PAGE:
A year ago at this time, Mitch Trubisky was declaring his intentions to leave North Carolina to enter the NFL Draft. We saw Trubisky as a potential fit, though no one saw GM Ryan Pace engineering a draft-day trade to move up and take him with the second overall selection.
And we definitely didn’t see Matt Nagy being attracted to a head-coach opening in Chicago, in part, because of Trubisky’s presence under center.
Because the Bears have Trubisky installed as their quarterback-of-the-future (and present, too!) the team isn’t in the market to draft a first-round signal caller this time around. And if you let Pro Football Talk’s Mike Florio tell it, Chicago should be happy about that.
One general manager who spoke with Florio says the top-rated quarterbacks in this year’s crop of prospects – UCLA’s Josh Rosen and USC’s Sam Darnold – aren’t believed to be as good as Trubisky, Deshaun Watson, or Patrick Mahomes.
“One GM told me neither is viewed as being as good as last year’s three first round quarterbacks,” Florio said. “As to Darnold, better athlete, more exciting. But how much time does he need to develop as a passer? As to Rosen, pure pocket passer, but is his upside limited?”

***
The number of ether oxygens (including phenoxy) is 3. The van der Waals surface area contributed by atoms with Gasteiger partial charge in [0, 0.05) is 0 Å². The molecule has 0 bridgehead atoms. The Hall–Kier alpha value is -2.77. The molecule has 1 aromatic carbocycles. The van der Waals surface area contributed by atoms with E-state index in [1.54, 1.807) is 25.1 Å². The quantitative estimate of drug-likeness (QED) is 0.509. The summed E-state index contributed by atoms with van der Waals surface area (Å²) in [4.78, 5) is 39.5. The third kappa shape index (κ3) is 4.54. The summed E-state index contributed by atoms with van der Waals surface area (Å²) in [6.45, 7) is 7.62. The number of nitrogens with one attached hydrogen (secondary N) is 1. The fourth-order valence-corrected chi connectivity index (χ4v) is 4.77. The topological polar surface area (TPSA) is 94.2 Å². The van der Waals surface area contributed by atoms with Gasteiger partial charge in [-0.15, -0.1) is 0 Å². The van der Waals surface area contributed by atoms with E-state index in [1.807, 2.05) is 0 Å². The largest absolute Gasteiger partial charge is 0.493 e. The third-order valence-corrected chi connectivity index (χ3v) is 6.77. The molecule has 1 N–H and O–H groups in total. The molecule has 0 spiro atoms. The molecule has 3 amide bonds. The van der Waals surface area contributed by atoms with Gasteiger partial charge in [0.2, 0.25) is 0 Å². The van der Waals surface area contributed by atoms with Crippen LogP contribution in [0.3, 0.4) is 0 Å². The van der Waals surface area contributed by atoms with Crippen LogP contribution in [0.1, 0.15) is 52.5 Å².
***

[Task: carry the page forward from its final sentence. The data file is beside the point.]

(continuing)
Two things come to mind when dissecting the thoughts relayed from one GM to Florio.
First, the assessments of both Darnold and Rosen seem spot on. Darnold has the measurables NFL executives dream of when looking for a quarterback, but still has room to grow from a pure passing perspective – especially in the turnover-worthy throws department. Rosen is the high-floor quarterback prospect that should give his team a fighting chance early in his career, but he has been bitten by the injury bug while at UCLA. If that rears its ugly head when he reaches the NFL, it could put a serious dent in his potential.
Second, the same questions and concerns that surrounded the 2017 class of quarterbacks has come back around to the 2018 class and is being applied to the likes of Darnold, Rosen, and others. Concerns regarding making the transition from spread offenses to traditional pro style schemes will pop up. As will questions about mechanics, fundamentals, and decision-making ability.
No quarterback in this draft class is a finished product. Then again, the same was said about last year’s crop, which produced three Year 1 starters.
There is plenty of time between now and the 2018 NFL Draft for opinions on the top quarterbacks to change for the better. Remember, last year’s class was didn’t start getting significant hype until late in the process.